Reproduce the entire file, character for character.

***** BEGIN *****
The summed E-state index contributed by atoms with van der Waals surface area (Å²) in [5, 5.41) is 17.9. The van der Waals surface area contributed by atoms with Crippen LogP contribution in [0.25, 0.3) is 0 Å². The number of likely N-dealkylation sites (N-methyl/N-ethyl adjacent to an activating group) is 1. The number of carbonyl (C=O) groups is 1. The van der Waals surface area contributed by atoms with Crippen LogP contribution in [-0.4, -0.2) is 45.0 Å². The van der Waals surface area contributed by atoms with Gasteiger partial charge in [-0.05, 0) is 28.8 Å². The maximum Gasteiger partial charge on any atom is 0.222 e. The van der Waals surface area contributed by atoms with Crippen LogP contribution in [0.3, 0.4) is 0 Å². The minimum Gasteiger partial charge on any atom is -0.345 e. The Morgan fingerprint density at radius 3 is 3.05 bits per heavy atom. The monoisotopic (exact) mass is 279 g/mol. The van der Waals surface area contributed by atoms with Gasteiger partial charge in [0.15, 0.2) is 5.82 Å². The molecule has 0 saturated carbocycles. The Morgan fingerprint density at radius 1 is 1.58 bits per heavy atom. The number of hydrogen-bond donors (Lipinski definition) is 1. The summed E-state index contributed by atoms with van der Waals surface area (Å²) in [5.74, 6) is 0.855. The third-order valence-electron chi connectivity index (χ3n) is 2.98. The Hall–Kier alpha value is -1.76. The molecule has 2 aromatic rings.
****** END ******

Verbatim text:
The summed E-state index contributed by atoms with van der Waals surface area (Å²) in [5, 5.41) is 17.9. The van der Waals surface area contributed by atoms with Crippen LogP contribution in [0.25, 0.3) is 0 Å². The number of likely N-dealkylation sites (N-methyl/N-ethyl adjacent to an activating group) is 1. The number of carbonyl (C=O) groups is 1. The van der Waals surface area contributed by atoms with Crippen LogP contribution in [-0.4, -0.2) is 45.0 Å². The van der Waals surface area contributed by atoms with Gasteiger partial charge in [-0.05, 0) is 28.8 Å². The maximum Gasteiger partial charge on any atom is 0.222 e. The van der Waals surface area contributed by atoms with Crippen LogP contribution in [0.3, 0.4) is 0 Å². The minimum Gasteiger partial charge on any atom is -0.345 e. The Morgan fingerprint density at radius 3 is 3.05 bits per heavy atom. The monoisotopic (exact) mass is 279 g/mol. The van der Waals surface area contributed by atoms with Gasteiger partial charge in [0.15, 0.2) is 5.82 Å². The molecule has 0 saturated carbocycles. The Morgan fingerprint density at radius 1 is 1.58 bits per heavy atom. The number of hydrogen-bond donors (Lipinski definition) is 1. The summed E-state index contributed by atoms with van der Waals surface area (Å²) in [5.74, 6) is 0.855. The third-order valence-electron chi connectivity index (χ3n) is 2.98. The Hall–Kier alpha value is -1.76. The molecule has 2 aromatic rings.